Published in 1956, Howl and Other Poems was seized by officials and subject to an obscenity trial. Ferlinghetti gives his own account of the trial in his essay, "Horn on Howl" [PDF], which I wholeheartedly recommend you read. For more background on the book, I also recommend reading William Carlos Williams' introduction to the volume, which can be found on page 819 of Collected Poems.
The final piece of the puzzle missing so far is Carl Solomon, the person to whom "Howl" is dedicated. Ginsberg met Solomon in Columbia Presbyterian Psychological Institute, a mental institution he agreed to be admitted to in lieu of serving time when he was arrested for allowing thief friends to store stolen goods at his apartment. Ginsberg's time there was a harrowing experience for a number of reasons, including his fears that he shared his mother's mental illness (something we'll discuss in greater depth when reading "Kaddish") and his witness to the defeated Solomon, once a fervent youthful Dadaist who'd surrendered to institutionalization, tired of asserting that it was the world instead that was insane. This distinction forms a central conceit of "Howl," as you'll see.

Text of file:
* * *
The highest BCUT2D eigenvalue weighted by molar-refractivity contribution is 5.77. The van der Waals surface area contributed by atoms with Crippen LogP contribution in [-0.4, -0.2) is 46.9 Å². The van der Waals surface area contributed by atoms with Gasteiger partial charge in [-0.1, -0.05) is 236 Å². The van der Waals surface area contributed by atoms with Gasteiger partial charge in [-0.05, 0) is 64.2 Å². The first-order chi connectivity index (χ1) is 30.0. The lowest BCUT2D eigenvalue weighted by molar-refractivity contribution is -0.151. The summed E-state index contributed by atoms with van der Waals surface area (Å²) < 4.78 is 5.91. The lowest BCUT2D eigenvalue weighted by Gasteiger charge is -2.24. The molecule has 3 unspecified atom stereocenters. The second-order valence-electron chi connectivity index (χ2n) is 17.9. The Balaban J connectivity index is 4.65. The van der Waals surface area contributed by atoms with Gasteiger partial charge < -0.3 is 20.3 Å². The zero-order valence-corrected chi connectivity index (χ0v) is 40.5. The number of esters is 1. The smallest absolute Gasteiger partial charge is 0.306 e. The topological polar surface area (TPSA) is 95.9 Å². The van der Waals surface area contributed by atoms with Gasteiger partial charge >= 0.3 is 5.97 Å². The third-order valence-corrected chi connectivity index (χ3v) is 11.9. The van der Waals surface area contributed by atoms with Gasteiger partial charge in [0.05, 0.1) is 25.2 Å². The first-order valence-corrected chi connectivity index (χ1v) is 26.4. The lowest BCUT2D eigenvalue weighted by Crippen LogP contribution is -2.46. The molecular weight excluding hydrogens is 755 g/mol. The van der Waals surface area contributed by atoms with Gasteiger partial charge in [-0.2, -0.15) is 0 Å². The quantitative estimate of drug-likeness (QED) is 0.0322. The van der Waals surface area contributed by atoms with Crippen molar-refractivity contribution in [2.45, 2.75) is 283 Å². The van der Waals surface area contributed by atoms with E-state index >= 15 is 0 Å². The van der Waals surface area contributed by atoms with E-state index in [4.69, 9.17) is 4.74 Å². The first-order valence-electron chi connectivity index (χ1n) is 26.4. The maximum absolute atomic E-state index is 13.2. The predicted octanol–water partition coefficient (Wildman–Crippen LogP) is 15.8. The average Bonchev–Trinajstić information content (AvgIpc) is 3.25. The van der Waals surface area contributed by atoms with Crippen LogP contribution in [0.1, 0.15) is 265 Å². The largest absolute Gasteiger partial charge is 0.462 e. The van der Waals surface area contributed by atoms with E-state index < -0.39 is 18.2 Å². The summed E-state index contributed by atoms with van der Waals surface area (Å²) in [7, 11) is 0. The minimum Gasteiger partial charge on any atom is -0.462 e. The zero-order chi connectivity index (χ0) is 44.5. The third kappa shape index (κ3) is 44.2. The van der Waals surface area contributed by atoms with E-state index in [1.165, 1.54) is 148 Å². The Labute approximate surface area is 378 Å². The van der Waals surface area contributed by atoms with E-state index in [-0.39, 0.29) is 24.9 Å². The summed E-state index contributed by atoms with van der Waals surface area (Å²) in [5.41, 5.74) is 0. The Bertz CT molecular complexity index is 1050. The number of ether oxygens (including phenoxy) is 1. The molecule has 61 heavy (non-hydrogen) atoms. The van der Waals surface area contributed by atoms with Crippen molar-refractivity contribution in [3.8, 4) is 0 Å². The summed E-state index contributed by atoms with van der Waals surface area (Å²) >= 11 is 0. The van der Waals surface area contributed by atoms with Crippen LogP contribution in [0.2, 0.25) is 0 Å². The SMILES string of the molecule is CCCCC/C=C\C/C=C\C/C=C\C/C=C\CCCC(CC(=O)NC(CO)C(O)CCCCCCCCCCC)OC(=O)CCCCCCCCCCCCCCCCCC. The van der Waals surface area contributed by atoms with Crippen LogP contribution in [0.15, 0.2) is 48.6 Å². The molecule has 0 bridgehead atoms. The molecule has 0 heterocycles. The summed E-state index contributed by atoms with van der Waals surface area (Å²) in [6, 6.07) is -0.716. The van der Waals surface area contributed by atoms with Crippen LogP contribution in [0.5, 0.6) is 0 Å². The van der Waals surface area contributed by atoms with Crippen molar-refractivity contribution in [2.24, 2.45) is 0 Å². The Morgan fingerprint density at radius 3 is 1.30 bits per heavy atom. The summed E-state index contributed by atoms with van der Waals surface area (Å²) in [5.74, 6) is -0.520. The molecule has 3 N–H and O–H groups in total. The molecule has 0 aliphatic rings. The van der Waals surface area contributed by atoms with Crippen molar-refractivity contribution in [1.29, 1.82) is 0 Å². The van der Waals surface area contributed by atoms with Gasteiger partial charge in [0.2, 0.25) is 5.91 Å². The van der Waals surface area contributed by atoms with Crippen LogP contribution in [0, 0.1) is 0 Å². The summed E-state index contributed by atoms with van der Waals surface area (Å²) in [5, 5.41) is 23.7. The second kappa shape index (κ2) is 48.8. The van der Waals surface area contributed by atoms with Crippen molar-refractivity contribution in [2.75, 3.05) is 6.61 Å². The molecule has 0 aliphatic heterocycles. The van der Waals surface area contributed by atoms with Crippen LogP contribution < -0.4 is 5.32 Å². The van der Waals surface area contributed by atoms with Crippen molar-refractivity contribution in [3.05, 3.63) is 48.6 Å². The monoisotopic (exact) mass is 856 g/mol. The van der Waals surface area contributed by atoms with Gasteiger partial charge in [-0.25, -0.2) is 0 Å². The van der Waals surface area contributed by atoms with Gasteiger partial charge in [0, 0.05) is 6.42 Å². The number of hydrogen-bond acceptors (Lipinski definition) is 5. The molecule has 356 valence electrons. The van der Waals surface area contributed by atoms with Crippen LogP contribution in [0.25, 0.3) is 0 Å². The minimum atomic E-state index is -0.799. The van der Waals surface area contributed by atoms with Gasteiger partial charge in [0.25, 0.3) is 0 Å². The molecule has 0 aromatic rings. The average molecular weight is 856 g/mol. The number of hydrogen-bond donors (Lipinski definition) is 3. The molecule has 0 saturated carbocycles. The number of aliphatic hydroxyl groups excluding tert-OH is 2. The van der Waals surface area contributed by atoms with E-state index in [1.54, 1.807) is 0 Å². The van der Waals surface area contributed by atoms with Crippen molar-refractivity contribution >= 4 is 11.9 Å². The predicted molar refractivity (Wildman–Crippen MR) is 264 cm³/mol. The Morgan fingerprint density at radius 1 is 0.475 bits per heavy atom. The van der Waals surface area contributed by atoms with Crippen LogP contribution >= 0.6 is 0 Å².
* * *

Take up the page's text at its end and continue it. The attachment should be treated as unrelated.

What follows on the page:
Here are our readings for Thursday's class (page numbers refer to Collected Poems) — when possible, I've provided links to streaming audio via PennSound:
- In Society (11)
- The Bricklayer's Lunch Hour (12): MP3
- Pull My Daisy (32): MP3
- Stanzas: Written at Night in Radio City (35): MP3
- Bop Lyrics (50)
- In Back of the Real (121): MP3
- Malest Cornifici Tuo Catullo (131)
- Howl (134): (1956 in San Francisco: Intro: MP3 / Poem: MP3) (1995 in NYC: Poem: MP3 / Epilogue: MP3)
- Footnote to "Howl" (142) (note: this is included in the files above)
- A Strange New Cottage in Berkeley (143): MP3 (note: this "strange new cottage," which also is the setting for "Transcription of Organ Music" below, is the very same one that Alvah and Ray share in The Dharma Bums)
- A Supermarket in California (144): MP3
- Sunflower Sutra (146): MP3
- America (154): MP3
- Epigraph and Dedication to "Howl" (809, 810)
William Carlos Williams, “Introduction to Howl” (819)
And here are a few supplemental links on "Howl" for your reading (and listening) pleasure:
- NPR: "Revisiting 'Howl' at 50" [link]
- NPR: "After 50 Years, 'Howl' Still Resonates" [link]
- "To Save America," James Campbell's commemoration of the poem's 50th anniversary in the Guardian: [link]
- Stephen Burt on "The Paradox of Howl" in Slate [link]
- "Allen Ginsberg's 'Howl' in a New Controvery," The New York Times, 1988 [link]
- "Classic Beat," Greil Marcus reflects on the poem in The New York Times, 2006 [link]
- A page dedicated to Shig Murao, San Francisco poetry fixture and the City Lights clerk who was actually arrested for selling a copy of Howl and Other Poems. While Murao and Ferlinghetti were co-defendants in the obscenity case, his place in history is at risk of being forgotten (cf. the film Howl, where he's written out entirely): [link]